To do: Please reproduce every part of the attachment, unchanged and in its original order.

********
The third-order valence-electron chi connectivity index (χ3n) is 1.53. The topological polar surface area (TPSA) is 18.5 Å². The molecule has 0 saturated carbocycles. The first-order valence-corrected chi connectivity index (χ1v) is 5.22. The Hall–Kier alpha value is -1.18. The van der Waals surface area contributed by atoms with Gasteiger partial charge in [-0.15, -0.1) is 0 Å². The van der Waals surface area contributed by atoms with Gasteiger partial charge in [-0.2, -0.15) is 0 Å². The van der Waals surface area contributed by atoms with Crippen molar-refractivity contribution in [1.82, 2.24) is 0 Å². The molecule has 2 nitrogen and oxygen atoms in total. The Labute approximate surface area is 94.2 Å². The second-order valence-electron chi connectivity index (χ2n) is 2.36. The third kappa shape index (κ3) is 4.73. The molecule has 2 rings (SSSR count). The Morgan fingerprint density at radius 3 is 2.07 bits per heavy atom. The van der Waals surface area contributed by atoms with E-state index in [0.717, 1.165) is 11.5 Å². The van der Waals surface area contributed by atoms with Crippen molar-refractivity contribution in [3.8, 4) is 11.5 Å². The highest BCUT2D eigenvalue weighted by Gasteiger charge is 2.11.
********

The third-order valence-electron chi connectivity index (χ3n) is 1.53. The topological polar surface area (TPSA) is 18.5 Å². The molecule has 0 saturated carbocycles. The first-order valence-corrected chi connectivity index (χ1v) is 5.22. The Hall–Kier alpha value is -1.18. The van der Waals surface area contributed by atoms with Gasteiger partial charge in [-0.15, -0.1) is 0 Å². The van der Waals surface area contributed by atoms with Gasteiger partial charge in [-0.2, -0.15) is 0 Å². The van der Waals surface area contributed by atoms with Crippen molar-refractivity contribution in [1.82, 2.24) is 0 Å². The molecule has 2 nitrogen and oxygen atoms in total. The Labute approximate surface area is 94.2 Å². The second-order valence-electron chi connectivity index (χ2n) is 2.36. The third kappa shape index (κ3) is 4.73. The molecule has 2 rings (SSSR count). The Morgan fingerprint density at radius 3 is 2.07 bits per heavy atom. The van der Waals surface area contributed by atoms with E-state index in [0.717, 1.165) is 11.5 Å². The van der Waals surface area contributed by atoms with Crippen molar-refractivity contribution in [3.8, 4) is 11.5 Å². The highest BCUT2D eigenvalue weighted by Gasteiger charge is 2.11.